right to the head and McPherson clinched around Berto’s waist and
walked him clear across the ring, with Berto trying to shake him off.
Berto finally spun him off and McPherson fell on the ring — on his
butt — and lay motionless.

“The guy’s corner was yelling for him to stay down,” Morgan said.
“The ref called it a foul and disqualified Berto. He could have taken
away points, but he didn’t.”

After looking at a video of the fight, Morgan filed a protest and won
it. Berto fought again the next day, beating Martroysian in a

But McPherson’s representatives filed a counter-protest — a puzzling
decision because the mild concussion he sustained in the fight
prevented him from getting into the ring again for at least 30 days.
The issue was finally settled by the arbitrator.

However, the arbitrator couldn’t stop Berto from chasing his dream
when Haiti came to the rescue.

“It was like I had another breath, a new life,” said Berto, who will
be the first boxer from Polk County to compete in the Olympics. “I
think of it as such a blessing.”

The “blessing” has Berto refocused. The Olympics are fast approaching
and he is in training.

He wakes up each day at 7 a.m. and runs 2 miles at a brisk pace. He
eats breakfast, then works out with weights for two hours.

After a noon lunch, he begins again. He hits bags, does concentration
drills with big mitts, does movement and agility drills and then
spars. All in all, the training lasts five to six hours daily.

At the end of a day, he’ll watch either a movie or a boxing video
until 9 p.m. Then it’s bedtime.

The training intensifies in the final month before a fight. The
running will increase to three miles a day and six miles once a week.

He’ll continue to spar with Wright for as many as nine rounds.

The reward is worth the price, Berto says. And the pride is boiling
over with his parents, friends and, of course, the country he is

Haitian Olympic Committee President Gady Prophete was eager to have
Andre Berto represent his country.

“They are so happy,” said Dieuseul Berto, who has acted as an
interpreter for his son’s camp and Haitian organizers. “They have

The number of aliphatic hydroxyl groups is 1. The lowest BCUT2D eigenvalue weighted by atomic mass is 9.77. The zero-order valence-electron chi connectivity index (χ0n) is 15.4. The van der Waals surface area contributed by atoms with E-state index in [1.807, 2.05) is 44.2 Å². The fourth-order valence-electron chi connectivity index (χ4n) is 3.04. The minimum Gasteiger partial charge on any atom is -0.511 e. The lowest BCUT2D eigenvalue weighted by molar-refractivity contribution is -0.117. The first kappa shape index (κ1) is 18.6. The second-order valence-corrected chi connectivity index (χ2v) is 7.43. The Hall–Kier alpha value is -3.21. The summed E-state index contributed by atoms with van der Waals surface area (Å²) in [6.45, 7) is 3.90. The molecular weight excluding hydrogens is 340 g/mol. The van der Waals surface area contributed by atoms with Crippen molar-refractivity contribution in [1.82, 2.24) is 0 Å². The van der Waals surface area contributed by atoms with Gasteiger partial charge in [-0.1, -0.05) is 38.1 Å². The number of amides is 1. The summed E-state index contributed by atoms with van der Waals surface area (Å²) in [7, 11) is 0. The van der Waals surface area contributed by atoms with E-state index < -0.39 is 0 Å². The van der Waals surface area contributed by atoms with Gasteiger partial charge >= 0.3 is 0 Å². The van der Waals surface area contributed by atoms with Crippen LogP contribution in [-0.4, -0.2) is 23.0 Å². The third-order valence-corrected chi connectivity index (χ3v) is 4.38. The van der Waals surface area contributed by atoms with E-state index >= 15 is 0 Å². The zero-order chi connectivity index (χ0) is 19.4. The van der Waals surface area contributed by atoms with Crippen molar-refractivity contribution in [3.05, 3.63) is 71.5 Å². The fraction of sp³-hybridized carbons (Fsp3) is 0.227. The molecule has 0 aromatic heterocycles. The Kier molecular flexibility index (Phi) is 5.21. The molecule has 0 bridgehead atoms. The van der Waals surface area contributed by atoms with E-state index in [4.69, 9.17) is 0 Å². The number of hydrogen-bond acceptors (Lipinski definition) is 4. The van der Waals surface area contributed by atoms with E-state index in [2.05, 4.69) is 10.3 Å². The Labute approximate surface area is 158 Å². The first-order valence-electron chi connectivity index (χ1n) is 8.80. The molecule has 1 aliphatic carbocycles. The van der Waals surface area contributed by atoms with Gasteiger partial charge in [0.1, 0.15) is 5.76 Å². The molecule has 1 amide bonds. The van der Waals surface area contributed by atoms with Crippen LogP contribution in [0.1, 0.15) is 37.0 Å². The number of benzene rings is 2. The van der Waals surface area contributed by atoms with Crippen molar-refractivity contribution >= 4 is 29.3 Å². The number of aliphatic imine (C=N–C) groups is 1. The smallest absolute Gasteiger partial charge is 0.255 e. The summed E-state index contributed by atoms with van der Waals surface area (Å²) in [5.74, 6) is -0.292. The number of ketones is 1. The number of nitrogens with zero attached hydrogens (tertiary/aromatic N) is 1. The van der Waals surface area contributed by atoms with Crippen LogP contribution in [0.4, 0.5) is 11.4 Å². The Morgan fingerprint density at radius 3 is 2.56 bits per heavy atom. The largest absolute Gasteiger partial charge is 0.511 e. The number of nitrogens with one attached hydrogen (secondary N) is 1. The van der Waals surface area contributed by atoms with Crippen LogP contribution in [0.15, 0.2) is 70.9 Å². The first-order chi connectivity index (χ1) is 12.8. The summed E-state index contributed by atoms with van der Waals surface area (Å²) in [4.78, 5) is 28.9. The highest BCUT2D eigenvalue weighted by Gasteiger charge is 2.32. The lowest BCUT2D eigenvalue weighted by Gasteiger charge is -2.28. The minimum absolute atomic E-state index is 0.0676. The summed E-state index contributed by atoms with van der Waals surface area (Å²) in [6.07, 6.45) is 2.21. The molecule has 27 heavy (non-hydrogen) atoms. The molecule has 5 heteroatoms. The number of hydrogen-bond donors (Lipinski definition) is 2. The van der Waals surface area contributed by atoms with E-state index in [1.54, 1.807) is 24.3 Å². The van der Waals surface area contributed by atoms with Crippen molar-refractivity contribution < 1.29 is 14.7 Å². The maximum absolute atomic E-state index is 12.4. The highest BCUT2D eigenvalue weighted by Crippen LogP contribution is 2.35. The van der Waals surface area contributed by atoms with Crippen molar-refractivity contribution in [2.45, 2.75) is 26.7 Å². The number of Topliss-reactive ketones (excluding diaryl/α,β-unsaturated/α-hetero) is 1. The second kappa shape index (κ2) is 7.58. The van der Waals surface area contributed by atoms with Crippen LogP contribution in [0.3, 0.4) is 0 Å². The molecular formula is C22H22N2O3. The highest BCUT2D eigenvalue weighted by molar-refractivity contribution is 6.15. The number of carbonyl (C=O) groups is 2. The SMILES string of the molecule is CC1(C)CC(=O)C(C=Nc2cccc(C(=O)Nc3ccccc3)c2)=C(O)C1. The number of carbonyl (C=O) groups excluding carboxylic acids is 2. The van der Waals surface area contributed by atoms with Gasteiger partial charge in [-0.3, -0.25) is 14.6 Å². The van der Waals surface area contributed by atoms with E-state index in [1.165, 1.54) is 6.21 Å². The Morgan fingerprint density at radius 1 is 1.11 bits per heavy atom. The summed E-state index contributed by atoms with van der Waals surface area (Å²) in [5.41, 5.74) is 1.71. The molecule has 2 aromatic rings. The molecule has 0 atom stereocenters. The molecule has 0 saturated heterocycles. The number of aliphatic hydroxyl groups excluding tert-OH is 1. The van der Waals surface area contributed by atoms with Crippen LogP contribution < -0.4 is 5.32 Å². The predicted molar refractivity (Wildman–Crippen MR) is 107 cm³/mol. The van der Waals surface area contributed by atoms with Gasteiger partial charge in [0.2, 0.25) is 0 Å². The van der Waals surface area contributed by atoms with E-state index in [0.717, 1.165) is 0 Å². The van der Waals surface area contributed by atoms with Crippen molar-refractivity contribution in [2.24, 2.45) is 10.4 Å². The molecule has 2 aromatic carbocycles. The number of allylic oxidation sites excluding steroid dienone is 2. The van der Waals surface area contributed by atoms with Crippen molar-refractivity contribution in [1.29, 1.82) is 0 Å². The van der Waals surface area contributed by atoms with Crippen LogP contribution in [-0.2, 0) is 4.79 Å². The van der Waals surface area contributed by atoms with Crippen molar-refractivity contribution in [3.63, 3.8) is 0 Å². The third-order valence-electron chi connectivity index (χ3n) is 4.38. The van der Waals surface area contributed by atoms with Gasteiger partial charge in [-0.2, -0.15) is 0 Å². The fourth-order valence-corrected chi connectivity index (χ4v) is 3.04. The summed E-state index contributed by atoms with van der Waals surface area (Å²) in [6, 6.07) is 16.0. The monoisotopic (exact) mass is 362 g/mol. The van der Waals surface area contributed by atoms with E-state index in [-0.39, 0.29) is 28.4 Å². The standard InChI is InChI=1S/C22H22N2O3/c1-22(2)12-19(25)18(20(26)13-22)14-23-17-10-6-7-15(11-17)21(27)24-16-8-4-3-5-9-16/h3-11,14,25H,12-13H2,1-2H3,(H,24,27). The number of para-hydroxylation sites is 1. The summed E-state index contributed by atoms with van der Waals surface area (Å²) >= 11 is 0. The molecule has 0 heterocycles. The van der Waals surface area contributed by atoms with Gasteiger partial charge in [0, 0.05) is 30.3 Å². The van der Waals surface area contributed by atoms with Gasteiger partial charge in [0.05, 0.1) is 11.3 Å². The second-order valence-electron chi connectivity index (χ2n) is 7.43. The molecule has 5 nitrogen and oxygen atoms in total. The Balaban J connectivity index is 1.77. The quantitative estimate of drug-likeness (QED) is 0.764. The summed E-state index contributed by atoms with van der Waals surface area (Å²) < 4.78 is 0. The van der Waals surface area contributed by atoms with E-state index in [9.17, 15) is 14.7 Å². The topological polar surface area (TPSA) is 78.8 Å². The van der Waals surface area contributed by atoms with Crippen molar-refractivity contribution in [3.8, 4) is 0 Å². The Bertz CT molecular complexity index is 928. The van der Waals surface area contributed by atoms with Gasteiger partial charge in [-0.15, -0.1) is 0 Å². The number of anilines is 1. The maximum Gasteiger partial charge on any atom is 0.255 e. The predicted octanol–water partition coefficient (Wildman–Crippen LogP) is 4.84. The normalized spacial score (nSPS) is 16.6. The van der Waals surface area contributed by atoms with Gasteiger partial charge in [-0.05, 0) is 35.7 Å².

never had a boxer like this before.”

Berto certainly has credentials. He is a United States Golden Glove
champion and was a semifinalist in the World Cup Boxing

Despite their success as a duo, Morgan and Berto have a friendly
disagreement over just how much success they’ve had.

“His record book, with all his fights in it, was lost,” Morgan said.
“I’d say he has won around 100 fights and lost 10.”

Berto says with a smile: “I think it is more than that — maybe

Whatever the numbers are, one thing is for sure — Berto has come a
long way. He was a kid who was so aggressive at age 10 that his
family took him to a psychiatrist because he was getting into so much
trouble at school.

His fiery temper was channeled into sports, especially boxing.

As for his home life, the Berto family practices many of its Haitian

“In my home we speak French, Creole and English,” Berto said. “In
high school I took Spanish,” he added, laughing.

He should probably consider brushing up on some Greek because that’s
where the next great moments of his life are likely to take place.

“I always have loved the Olympics, and I watched them when I was
younger and I dreamed of one day going,” Berto said. “But I never
really thought it was actually going to happen. It was just a dream.”

It’s not just a dream anymore.

Leading his new dream list: standing on the gold medal stand at the
birthplace of the Olympic Games.